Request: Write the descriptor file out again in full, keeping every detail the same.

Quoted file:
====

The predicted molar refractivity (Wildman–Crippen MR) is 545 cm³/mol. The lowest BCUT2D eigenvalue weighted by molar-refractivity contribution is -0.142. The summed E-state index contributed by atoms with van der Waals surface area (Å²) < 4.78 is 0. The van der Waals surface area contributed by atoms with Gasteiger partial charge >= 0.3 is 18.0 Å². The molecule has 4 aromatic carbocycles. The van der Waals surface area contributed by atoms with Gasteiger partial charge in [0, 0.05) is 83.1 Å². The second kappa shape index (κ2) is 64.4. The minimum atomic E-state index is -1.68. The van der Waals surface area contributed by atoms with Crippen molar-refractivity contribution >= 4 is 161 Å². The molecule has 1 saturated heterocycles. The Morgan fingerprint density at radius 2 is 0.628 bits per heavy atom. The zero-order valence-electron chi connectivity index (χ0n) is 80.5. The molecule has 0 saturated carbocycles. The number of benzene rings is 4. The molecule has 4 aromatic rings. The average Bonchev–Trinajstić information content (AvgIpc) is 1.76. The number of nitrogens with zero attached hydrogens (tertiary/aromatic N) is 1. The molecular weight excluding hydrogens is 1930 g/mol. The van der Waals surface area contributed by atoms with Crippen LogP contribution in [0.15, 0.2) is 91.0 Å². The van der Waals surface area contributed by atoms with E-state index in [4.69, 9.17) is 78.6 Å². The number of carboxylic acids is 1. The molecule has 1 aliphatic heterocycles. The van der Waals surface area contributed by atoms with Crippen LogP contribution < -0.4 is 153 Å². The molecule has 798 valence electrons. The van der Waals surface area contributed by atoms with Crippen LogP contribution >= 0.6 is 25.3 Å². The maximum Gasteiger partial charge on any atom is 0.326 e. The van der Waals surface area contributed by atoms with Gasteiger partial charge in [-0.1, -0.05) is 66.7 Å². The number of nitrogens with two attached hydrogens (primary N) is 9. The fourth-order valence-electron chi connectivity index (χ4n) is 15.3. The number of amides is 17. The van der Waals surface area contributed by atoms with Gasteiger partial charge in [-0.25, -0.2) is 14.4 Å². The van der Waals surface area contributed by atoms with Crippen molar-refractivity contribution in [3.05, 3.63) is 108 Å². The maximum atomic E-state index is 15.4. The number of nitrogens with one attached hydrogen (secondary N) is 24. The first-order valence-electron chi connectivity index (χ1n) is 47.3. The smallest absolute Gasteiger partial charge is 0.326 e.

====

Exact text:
The predicted molar refractivity (Wildman–Crippen MR) is 545 cm³/mol. The lowest BCUT2D eigenvalue weighted by molar-refractivity contribution is -0.142. The summed E-state index contributed by atoms with van der Waals surface area (Å²) < 4.78 is 0. The van der Waals surface area contributed by atoms with Gasteiger partial charge >= 0.3 is 18.0 Å². The molecule has 4 aromatic carbocycles. The van der Waals surface area contributed by atoms with Gasteiger partial charge in [0, 0.05) is 83.1 Å². The second kappa shape index (κ2) is 64.4. The minimum atomic E-state index is -1.68. The van der Waals surface area contributed by atoms with Crippen molar-refractivity contribution >= 4 is 161 Å². The molecule has 1 saturated heterocycles. The Morgan fingerprint density at radius 2 is 0.628 bits per heavy atom. The zero-order valence-electron chi connectivity index (χ0n) is 80.5. The molecule has 0 saturated carbocycles. The number of benzene rings is 4. The molecule has 4 aromatic rings. The average Bonchev–Trinajstić information content (AvgIpc) is 1.76. The number of nitrogens with zero attached hydrogens (tertiary/aromatic N) is 1. The molecular weight excluding hydrogens is 1930 g/mol. The van der Waals surface area contributed by atoms with Crippen LogP contribution in [0.15, 0.2) is 91.0 Å². The van der Waals surface area contributed by atoms with E-state index in [4.69, 9.17) is 78.6 Å². The number of carboxylic acids is 1. The molecule has 1 aliphatic heterocycles. The van der Waals surface area contributed by atoms with Crippen LogP contribution < -0.4 is 153 Å². The molecule has 798 valence electrons. The van der Waals surface area contributed by atoms with Crippen LogP contribution >= 0.6 is 25.3 Å². The maximum Gasteiger partial charge on any atom is 0.326 e. The van der Waals surface area contributed by atoms with Gasteiger partial charge in [-0.1, -0.05) is 66.7 Å². The number of nitrogens with two attached hydrogens (primary N) is 9. The fourth-order valence-electron chi connectivity index (χ4n) is 15.3. The number of amides is 17. The van der Waals surface area contributed by atoms with Gasteiger partial charge in [-0.25, -0.2) is 14.4 Å². The van der Waals surface area contributed by atoms with Crippen molar-refractivity contribution in [3.05, 3.63) is 108 Å². The maximum atomic E-state index is 15.4. The number of nitrogens with one attached hydrogen (secondary N) is 24. The first-order valence-electron chi connectivity index (χ1n) is 47.3. The smallest absolute Gasteiger partial charge is 0.326 e.